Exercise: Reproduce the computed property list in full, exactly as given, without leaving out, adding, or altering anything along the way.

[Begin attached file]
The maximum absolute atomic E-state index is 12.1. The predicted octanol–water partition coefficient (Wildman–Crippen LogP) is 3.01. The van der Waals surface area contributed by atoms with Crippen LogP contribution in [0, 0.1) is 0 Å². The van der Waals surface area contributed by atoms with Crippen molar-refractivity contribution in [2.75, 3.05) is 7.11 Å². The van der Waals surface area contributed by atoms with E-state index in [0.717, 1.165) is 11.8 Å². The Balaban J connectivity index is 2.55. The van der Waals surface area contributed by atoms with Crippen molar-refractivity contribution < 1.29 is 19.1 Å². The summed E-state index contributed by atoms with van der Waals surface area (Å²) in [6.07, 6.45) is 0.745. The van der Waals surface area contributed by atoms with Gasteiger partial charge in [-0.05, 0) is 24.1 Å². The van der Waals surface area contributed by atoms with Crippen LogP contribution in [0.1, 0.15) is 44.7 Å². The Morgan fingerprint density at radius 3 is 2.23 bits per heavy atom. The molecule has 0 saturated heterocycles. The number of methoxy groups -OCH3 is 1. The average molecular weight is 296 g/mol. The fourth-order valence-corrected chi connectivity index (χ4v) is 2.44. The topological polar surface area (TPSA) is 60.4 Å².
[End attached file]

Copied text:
The maximum absolute atomic E-state index is 12.1. The predicted octanol–water partition coefficient (Wildman–Crippen LogP) is 3.01. The van der Waals surface area contributed by atoms with Crippen LogP contribution in [0, 0.1) is 0 Å². The van der Waals surface area contributed by atoms with Crippen molar-refractivity contribution in [2.75, 3.05) is 7.11 Å². The van der Waals surface area contributed by atoms with E-state index in [0.717, 1.165) is 11.8 Å². The Balaban J connectivity index is 2.55. The van der Waals surface area contributed by atoms with Crippen molar-refractivity contribution < 1.29 is 19.1 Å². The summed E-state index contributed by atoms with van der Waals surface area (Å²) in [6.07, 6.45) is 0.745. The van der Waals surface area contributed by atoms with Gasteiger partial charge in [-0.05, 0) is 24.1 Å². The van der Waals surface area contributed by atoms with Crippen LogP contribution in [0.1, 0.15) is 44.7 Å². The Morgan fingerprint density at radius 3 is 2.23 bits per heavy atom. The molecule has 0 saturated heterocycles. The number of methoxy groups -OCH3 is 1. The average molecular weight is 296 g/mol. The fourth-order valence-corrected chi connectivity index (χ4v) is 2.44. The topological polar surface area (TPSA) is 60.4 Å².